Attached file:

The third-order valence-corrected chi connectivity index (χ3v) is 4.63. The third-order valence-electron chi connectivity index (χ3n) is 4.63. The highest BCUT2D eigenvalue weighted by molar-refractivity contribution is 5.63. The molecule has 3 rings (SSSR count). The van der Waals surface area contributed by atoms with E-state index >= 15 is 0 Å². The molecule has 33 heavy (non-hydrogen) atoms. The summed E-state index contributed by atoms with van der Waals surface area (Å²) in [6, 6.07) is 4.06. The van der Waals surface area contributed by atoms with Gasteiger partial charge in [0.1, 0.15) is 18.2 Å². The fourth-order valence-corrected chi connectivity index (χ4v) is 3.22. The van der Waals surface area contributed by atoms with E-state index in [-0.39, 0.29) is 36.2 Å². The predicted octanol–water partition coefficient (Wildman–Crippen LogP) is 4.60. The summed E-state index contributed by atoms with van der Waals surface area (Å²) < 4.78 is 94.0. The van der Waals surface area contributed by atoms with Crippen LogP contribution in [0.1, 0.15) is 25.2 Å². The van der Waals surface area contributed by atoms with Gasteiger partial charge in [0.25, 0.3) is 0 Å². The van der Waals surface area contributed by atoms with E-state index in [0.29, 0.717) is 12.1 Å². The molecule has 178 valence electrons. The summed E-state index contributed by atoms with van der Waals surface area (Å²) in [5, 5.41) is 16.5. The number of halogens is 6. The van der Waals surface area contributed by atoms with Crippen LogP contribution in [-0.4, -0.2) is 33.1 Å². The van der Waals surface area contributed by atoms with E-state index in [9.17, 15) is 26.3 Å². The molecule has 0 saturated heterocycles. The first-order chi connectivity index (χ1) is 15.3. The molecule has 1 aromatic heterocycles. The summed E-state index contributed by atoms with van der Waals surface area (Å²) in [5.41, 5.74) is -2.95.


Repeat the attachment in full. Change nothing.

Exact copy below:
The third-order valence-corrected chi connectivity index (χ3v) is 4.63. The third-order valence-electron chi connectivity index (χ3n) is 4.63. The highest BCUT2D eigenvalue weighted by molar-refractivity contribution is 5.63. The molecule has 3 rings (SSSR count). The van der Waals surface area contributed by atoms with E-state index >= 15 is 0 Å². The molecule has 33 heavy (non-hydrogen) atoms. The summed E-state index contributed by atoms with van der Waals surface area (Å²) in [6, 6.07) is 4.06. The van der Waals surface area contributed by atoms with Gasteiger partial charge in [0.1, 0.15) is 18.2 Å². The fourth-order valence-corrected chi connectivity index (χ4v) is 3.22. The van der Waals surface area contributed by atoms with E-state index in [-0.39, 0.29) is 36.2 Å². The predicted octanol–water partition coefficient (Wildman–Crippen LogP) is 4.60. The summed E-state index contributed by atoms with van der Waals surface area (Å²) < 4.78 is 94.0. The van der Waals surface area contributed by atoms with Crippen LogP contribution in [0.1, 0.15) is 25.2 Å². The van der Waals surface area contributed by atoms with Gasteiger partial charge in [0.25, 0.3) is 0 Å². The van der Waals surface area contributed by atoms with E-state index in [0.29, 0.717) is 12.1 Å². The molecule has 178 valence electrons. The summed E-state index contributed by atoms with van der Waals surface area (Å²) in [5, 5.41) is 16.5. The number of halogens is 6. The van der Waals surface area contributed by atoms with Crippen LogP contribution in [-0.4, -0.2) is 33.1 Å². The van der Waals surface area contributed by atoms with E-state index in [9.17, 15) is 26.3 Å². The molecule has 0 saturated heterocycles. The first-order chi connectivity index (χ1) is 15.3. The molecule has 1 aromatic heterocycles. The summed E-state index contributed by atoms with van der Waals surface area (Å²) in [5.41, 5.74) is -2.95.